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Book Review: City of Girls

Vivian isn’t the most likeable of characters but for all her flaws, you’ll likely end up respecting her.


Book Review: City of Girls

City of Girls by Elizabeth Gilbert took me by surprise in the best way. It follows the profoundly vain Vivian - a self-proclaimed narcissist - as she recounts the tale of how she met Angela’s father. It’s a little like the TV show How I Met Your Mother and just as long. (The story of how Vivian met Angela’s father could have been told in 100 pages rather than 500). The story starts with Vivian moving to New York City - pre World War II - to live with her aunt where she’s introduced to the world of theatre and promiscuity.

Vivian isn’t the most likeable of characters but for all her flaws, you’ll likely end up respecting her. Actually, a large number of characters aren’t likeable but they are enjoyable to read - and they feel like real characters. Some of my favourite characters, unfortunately, didn’t get the page time that I felt they deserved and were ultimately underutilised. There were also themes that I felt needed more exploration like the consequences of Vivian’s (and her friend, Celia Ray’s) promiscuity. Regardless, as a lover of rom-com's I thoroughly enjoyed this deeply ironic anti-romance novel. (The most meaningful relationship Vivian has is with someone she is never intimate with). I particularly enjoyed the punchy dialogue including this interaction between supporting characters Edna and Billy:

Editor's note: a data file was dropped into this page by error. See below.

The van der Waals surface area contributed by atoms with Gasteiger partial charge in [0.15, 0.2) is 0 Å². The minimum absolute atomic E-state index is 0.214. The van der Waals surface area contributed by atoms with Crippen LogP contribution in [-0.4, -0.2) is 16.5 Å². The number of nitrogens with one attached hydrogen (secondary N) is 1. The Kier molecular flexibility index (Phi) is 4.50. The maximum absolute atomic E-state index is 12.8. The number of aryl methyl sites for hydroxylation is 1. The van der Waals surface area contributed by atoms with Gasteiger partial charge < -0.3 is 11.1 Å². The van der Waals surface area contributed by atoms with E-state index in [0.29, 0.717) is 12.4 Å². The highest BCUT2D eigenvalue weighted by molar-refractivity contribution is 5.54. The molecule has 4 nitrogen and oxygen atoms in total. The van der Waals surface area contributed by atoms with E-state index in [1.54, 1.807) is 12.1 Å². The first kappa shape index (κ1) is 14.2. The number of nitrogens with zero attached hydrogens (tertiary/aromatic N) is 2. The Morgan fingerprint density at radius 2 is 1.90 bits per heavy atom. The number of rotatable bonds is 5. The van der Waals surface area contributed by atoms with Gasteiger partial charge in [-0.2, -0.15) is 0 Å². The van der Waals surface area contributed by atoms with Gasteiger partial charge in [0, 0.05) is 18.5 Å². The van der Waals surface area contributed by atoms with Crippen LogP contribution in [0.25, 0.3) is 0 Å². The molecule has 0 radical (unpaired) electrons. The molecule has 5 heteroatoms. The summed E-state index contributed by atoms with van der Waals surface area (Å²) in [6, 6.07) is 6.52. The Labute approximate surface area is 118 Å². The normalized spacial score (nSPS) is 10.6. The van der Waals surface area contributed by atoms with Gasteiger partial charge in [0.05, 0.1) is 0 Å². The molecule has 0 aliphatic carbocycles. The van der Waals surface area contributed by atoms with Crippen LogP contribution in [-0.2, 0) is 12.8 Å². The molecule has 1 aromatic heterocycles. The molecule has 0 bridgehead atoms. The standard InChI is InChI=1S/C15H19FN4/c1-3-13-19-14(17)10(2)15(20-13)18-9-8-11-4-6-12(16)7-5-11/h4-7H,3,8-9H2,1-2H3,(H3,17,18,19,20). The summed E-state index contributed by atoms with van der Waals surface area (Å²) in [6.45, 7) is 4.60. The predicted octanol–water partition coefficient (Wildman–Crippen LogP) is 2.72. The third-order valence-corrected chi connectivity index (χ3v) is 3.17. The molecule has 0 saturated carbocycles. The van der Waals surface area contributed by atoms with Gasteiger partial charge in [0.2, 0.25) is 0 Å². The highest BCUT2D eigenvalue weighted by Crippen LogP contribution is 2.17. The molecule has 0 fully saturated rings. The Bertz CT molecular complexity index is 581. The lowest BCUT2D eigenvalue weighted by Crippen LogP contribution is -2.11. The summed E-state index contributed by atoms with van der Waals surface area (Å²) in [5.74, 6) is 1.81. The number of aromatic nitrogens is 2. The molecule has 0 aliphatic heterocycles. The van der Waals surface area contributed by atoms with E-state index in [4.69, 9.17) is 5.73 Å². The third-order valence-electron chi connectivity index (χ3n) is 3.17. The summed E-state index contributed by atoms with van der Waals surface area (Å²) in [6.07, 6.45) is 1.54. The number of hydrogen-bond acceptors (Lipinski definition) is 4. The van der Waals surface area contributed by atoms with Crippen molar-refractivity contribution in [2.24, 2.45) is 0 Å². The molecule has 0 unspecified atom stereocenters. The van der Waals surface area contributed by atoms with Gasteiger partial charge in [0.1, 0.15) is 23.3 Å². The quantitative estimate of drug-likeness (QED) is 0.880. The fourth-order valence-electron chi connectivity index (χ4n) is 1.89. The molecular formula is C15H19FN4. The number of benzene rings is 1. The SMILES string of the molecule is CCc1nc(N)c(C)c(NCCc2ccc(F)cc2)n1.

Very much of little consequence has transpired since last we met, my dear. Let’s sit down for a drink and talk about none of it.”
To which she replied, “There is nothing I would rather not talk about, Billy, and nobody whom I would rather not talk about it with!”

I was halfway through devouring the witty, quippy and oftentimes funny prose of City of Girls when I discovered who the author was or rather what book she was known for. I became somewhat familiar with Elizabeth Gilbert during my days as a parttime bookseller when Eat Pray Love was still all the rage. I never read the book or even saw the movie. It just didn’t appeal to me and the more popular it became, the more I shunned the author. Until now that is and let’s just say, lesson learnt.

Have you read this book? If you have, please share your thoughts with me and whether or not you enjoyed it, in the comments below.